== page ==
why is a gradient vector field conservative?

My textbook makes a rather strange remark about gradient fields. It states that if $F=\nabla\phi$ for some function $\phi$, then F is a conservative field.

This seems like it has to be incorrect, because if we say that $\dot x =\nabla \phi(x)$ then $\phi$ has to increase as $t$ increases, and so cannot be conserved.

So why do they call $F=\nabla\phi$ a conservative field?

• Maybe I'm just not remembering something basic since it's been so many years, but why does $\dot x = \nabla \phi(x)$ mean that $\phi$ has to increase as $t$ increases? – tilper Sep 20 '16 at 13:51
• because, unless I'm mistaken, $\nabla$ gives the vector that points into the direction in which the rate of change of $\phi$ is greatest. This must either be 0 (if the function is maximized), or positive, because if $\phi$ is continuous and differentiable, then at any point at which the function can go up, by a small change of $x$, it must also go down if $x$ is changed in the other direction. – user56834 Sep 20 '16 at 13:58
• What do you understand by words "conservative field"? – Canis Lupus Sep 20 '16 at 14:02
• I think maybe you're just not understanding what the word conservative means in this context. Conservative means path-independent. That is, if $\gamma_1$ and $\gamma_2$ are two different paths starting from point $A$ and ending at point $B$ (which are both connected and differentiable and contained in the domain of $F$, yada yada), then $$\int_{\gamma_1} F\cdot dr = \int_{\gamma_2} F\cdot dr$$ – user137731 Sep 20 '16 at 14:27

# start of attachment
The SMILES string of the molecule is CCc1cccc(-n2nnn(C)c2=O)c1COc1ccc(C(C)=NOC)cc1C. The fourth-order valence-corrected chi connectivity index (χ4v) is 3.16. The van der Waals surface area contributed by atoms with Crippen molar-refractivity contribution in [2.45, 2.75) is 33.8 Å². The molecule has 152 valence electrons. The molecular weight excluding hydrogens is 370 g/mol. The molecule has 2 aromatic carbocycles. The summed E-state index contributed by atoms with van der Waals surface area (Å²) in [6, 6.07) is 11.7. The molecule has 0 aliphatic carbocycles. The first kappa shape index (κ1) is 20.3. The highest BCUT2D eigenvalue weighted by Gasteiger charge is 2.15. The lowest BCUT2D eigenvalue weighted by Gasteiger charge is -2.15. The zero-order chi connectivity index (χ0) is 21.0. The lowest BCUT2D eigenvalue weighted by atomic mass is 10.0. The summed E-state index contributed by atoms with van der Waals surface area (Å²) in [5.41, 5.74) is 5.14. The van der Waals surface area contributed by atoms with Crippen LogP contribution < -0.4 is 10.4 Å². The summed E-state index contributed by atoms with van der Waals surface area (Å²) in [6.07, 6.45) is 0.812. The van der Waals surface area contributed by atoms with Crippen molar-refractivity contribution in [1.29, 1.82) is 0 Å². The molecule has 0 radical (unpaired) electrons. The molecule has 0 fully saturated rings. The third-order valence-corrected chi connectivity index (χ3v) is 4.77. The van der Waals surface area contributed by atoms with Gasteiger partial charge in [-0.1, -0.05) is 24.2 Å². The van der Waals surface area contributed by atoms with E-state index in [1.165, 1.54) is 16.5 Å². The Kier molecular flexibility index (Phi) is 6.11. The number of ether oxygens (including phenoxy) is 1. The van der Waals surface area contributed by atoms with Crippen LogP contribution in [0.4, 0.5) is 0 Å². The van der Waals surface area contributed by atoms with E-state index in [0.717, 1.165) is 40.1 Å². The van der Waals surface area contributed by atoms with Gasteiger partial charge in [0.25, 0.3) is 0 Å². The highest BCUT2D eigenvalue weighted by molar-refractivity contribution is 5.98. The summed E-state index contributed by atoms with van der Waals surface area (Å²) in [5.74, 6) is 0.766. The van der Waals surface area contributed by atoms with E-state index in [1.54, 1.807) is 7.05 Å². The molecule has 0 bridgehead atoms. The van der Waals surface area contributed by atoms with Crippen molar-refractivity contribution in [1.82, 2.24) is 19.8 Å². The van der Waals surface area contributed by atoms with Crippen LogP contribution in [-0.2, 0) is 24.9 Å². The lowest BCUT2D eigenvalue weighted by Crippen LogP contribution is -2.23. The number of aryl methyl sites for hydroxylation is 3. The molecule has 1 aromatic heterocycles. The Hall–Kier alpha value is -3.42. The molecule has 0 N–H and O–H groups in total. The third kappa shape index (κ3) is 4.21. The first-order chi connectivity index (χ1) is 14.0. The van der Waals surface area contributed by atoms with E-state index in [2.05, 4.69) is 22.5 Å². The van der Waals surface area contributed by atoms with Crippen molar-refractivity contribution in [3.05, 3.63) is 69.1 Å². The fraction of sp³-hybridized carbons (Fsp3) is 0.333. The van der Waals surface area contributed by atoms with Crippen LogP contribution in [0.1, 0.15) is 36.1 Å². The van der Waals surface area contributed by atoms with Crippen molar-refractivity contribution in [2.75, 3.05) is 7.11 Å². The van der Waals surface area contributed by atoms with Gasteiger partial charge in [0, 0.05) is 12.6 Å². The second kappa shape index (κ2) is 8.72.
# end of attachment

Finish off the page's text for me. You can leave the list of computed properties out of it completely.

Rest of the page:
• You are correct that if a path $x$ satisfies $\dot{x} = \nabla\phi(x)$, then $\phi(x)$ is nondecreasing in $t$. This can be shown by noting that $\dot{(\phi\cdot x)} = \nabla\phi(x)\cdot\dot{x} = |\nabla\phi(x)|^2$. In particular, any path satisfying $\dot{x} = \nabla\phi(x)$ cannot intersect itself unless it reaches a zero of $\nabla\phi$. The issue of whether a vector field is conservative or not depends on evaluating line integrals over paths with the same endpoints, or equivalently evaluating a line integral over a closed path. (1/2) – Joey Zou Sep 21 '16 at 2:13